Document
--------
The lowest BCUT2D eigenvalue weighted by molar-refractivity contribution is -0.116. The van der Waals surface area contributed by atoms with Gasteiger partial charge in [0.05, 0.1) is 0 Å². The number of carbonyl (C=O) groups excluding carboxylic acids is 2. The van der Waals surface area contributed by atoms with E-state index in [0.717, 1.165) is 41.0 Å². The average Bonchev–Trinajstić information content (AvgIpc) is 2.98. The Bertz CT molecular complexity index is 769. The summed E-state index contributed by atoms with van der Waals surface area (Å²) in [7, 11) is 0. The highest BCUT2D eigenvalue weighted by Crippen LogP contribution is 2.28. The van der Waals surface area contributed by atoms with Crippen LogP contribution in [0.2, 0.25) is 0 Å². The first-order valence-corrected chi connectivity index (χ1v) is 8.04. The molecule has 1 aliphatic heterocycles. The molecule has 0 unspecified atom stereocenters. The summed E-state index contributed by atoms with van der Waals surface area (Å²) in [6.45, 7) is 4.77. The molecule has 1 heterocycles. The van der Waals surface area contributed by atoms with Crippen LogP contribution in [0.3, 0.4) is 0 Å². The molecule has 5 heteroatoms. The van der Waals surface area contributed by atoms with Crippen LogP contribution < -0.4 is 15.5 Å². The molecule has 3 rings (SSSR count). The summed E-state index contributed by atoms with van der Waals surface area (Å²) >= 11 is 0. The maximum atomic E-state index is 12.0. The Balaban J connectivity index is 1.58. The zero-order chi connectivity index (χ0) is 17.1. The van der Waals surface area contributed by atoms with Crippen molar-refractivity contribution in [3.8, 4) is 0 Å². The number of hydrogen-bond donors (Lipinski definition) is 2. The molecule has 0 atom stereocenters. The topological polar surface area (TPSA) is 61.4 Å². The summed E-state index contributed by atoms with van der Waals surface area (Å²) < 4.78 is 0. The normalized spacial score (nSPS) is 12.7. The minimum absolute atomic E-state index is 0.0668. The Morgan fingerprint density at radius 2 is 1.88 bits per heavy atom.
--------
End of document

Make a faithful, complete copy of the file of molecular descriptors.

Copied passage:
The lowest BCUT2D eigenvalue weighted by molar-refractivity contribution is -0.116. The van der Waals surface area contributed by atoms with Gasteiger partial charge in [0.05, 0.1) is 0 Å². The number of carbonyl (C=O) groups excluding carboxylic acids is 2. The van der Waals surface area contributed by atoms with E-state index in [0.717, 1.165) is 41.0 Å². The average Bonchev–Trinajstić information content (AvgIpc) is 2.98. The Bertz CT molecular complexity index is 769. The summed E-state index contributed by atoms with van der Waals surface area (Å²) in [7, 11) is 0. The highest BCUT2D eigenvalue weighted by Crippen LogP contribution is 2.28. The van der Waals surface area contributed by atoms with Crippen LogP contribution in [0.2, 0.25) is 0 Å². The first-order valence-corrected chi connectivity index (χ1v) is 8.04. The molecule has 1 aliphatic heterocycles. The molecule has 0 unspecified atom stereocenters. The summed E-state index contributed by atoms with van der Waals surface area (Å²) in [6.45, 7) is 4.77. The molecule has 1 heterocycles. The van der Waals surface area contributed by atoms with Crippen LogP contribution in [0.3, 0.4) is 0 Å². The molecule has 5 heteroatoms. The van der Waals surface area contributed by atoms with Crippen LogP contribution < -0.4 is 15.5 Å². The molecule has 3 rings (SSSR count). The summed E-state index contributed by atoms with van der Waals surface area (Å²) >= 11 is 0. The maximum atomic E-state index is 12.0. The Balaban J connectivity index is 1.58. The zero-order chi connectivity index (χ0) is 17.1. The van der Waals surface area contributed by atoms with Crippen molar-refractivity contribution in [3.8, 4) is 0 Å². The number of hydrogen-bond donors (Lipinski definition) is 2. The molecule has 0 atom stereocenters. The topological polar surface area (TPSA) is 61.4 Å². The summed E-state index contributed by atoms with van der Waals surface area (Å²) < 4.78 is 0. The normalized spacial score (nSPS) is 12.7. The minimum absolute atomic E-state index is 0.0668. The Morgan fingerprint density at radius 2 is 1.88 bits per heavy atom.